As I was catching up on some industry news this week, 2 articles really caught my eye. I’m a big fan of NYTimes.com & EConsultancy.com. Both are well respected publishers w/in their arenas. Which is precisely why I was all that more intrigued by their diametric stances on business strategy.
NYTimes.com wrote an article entitled, “Amazon Says Long Term And Means It.”
EConsultancy.com wrote an article entitled, “To succeed, companies should forget about the future”
Now, it’s that time of the year where everyone wants to make bold predictions. Nothing grabs a reader’s attention more then a bold prediction about some future business situation in the upcoming year. We, the readers, hate the unknown. The publishers know that & take advantage of this void by filling it w/ meaningless predictions.
So which of these esteemed publishers are right? Should we really still be focusing on the long-term or should we scrap tomorrow to save today?
I read the NYTimes article on long-term strategy first and fell in love w/ it @ first read. It’s a great story by a great company run by an even better leader. There are very few visionaries in the business world – I happen to think Jeff Bezos is among a handful of the best of that group! I disagree w/ a few of the points but all and all, I think it’s an excellent read on how to set your future up for success and still maintain a day-to-day edge, albeit a costly one.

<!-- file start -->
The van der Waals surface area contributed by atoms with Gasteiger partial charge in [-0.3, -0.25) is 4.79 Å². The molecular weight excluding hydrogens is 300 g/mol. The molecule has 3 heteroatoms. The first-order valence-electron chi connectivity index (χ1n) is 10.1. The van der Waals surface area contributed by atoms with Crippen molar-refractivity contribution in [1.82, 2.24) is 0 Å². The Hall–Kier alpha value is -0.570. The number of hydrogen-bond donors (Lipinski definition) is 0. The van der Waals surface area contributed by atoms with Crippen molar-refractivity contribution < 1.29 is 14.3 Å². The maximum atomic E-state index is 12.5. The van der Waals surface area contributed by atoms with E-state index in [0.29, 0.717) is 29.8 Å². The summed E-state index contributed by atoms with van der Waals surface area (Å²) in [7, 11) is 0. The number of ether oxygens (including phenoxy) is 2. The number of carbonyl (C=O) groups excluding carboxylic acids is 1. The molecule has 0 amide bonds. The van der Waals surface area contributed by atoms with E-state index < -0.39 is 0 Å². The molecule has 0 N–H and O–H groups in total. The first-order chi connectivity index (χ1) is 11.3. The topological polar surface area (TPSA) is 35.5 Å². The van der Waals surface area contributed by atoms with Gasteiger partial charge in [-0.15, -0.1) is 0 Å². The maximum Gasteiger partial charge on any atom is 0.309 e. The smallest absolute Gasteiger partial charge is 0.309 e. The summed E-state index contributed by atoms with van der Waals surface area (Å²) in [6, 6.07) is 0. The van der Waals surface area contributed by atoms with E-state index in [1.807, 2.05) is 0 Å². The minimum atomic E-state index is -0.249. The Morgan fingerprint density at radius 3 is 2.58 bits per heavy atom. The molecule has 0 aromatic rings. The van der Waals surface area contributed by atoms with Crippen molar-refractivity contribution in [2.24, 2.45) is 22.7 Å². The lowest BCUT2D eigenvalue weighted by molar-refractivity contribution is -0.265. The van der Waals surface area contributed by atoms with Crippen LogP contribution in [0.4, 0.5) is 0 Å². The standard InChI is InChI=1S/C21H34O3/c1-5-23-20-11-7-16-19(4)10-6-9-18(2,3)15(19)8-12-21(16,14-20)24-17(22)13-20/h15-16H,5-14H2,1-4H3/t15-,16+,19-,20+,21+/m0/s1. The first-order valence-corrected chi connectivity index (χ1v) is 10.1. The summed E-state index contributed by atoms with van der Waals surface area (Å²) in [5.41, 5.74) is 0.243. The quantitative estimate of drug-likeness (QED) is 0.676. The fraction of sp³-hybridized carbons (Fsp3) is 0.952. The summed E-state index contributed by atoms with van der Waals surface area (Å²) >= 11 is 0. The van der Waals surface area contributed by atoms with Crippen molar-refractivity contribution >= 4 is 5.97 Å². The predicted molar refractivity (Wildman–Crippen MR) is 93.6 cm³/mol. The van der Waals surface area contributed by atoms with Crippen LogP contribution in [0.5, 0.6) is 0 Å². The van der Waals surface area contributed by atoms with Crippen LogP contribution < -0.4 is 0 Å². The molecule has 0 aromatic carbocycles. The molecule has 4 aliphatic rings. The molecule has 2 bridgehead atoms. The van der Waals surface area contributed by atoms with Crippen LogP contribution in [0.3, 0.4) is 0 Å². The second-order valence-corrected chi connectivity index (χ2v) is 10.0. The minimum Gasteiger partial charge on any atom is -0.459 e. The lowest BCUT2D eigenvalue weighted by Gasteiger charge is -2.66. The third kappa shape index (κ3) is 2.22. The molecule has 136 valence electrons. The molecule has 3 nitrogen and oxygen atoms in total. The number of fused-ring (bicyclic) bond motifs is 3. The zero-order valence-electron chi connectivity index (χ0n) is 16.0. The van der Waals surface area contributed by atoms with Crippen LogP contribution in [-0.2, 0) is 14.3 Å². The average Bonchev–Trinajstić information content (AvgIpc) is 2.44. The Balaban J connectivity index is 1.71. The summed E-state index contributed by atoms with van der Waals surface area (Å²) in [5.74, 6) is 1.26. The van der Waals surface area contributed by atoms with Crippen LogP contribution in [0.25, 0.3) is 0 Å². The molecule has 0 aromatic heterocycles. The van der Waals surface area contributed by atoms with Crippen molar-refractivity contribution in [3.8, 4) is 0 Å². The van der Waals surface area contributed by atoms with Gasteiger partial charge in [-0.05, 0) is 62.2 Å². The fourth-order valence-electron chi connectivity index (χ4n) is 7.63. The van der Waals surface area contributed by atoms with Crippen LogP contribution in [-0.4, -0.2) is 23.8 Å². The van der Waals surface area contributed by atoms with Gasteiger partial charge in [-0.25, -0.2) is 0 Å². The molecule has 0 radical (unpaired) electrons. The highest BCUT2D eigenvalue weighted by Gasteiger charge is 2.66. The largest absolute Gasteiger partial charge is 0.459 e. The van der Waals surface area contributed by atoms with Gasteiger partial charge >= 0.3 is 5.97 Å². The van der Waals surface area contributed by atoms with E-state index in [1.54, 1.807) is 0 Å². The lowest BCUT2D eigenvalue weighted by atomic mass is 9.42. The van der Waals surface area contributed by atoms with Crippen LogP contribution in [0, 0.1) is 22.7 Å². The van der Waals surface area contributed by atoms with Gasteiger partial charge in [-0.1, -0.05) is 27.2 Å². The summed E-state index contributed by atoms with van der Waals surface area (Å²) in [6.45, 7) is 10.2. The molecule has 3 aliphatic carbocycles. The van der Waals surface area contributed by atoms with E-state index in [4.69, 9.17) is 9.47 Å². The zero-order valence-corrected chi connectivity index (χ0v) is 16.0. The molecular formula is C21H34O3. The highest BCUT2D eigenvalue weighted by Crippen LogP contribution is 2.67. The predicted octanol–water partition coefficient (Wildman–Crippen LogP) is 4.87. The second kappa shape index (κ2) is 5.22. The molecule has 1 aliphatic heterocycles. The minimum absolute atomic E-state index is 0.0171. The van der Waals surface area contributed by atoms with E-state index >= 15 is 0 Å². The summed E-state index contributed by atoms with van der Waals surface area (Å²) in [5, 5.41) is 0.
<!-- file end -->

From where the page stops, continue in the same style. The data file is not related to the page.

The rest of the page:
Next, I checked out the EConsultancy article. In truth, when I saw the preview of the article and article headline in an email newsletter I received, I was sick. How could a reputable publisher propose that long-term strategies have no merit? The basic gist of their article is that we have to focus on today and forget about tomorrow. But should we really?
I definitely feel that NYTimes did it’s readers a much greater service by reminding them that life exists more then just 1 day/week/month/year out. So I’ll wrap up w/ a quote from that article, “… we like things to work in five to seven years. We’re willing to plant seeds, let them grow—and we’re very stubborn.”
I encourage all readers that think EConsultancy has the best point to remember … sure you can harvest a plant that’s intended to grow to 8 feet @ only 1 foot. And sure you can eat. But are you really doing yourself a favor in the long-term by only trying to survive today?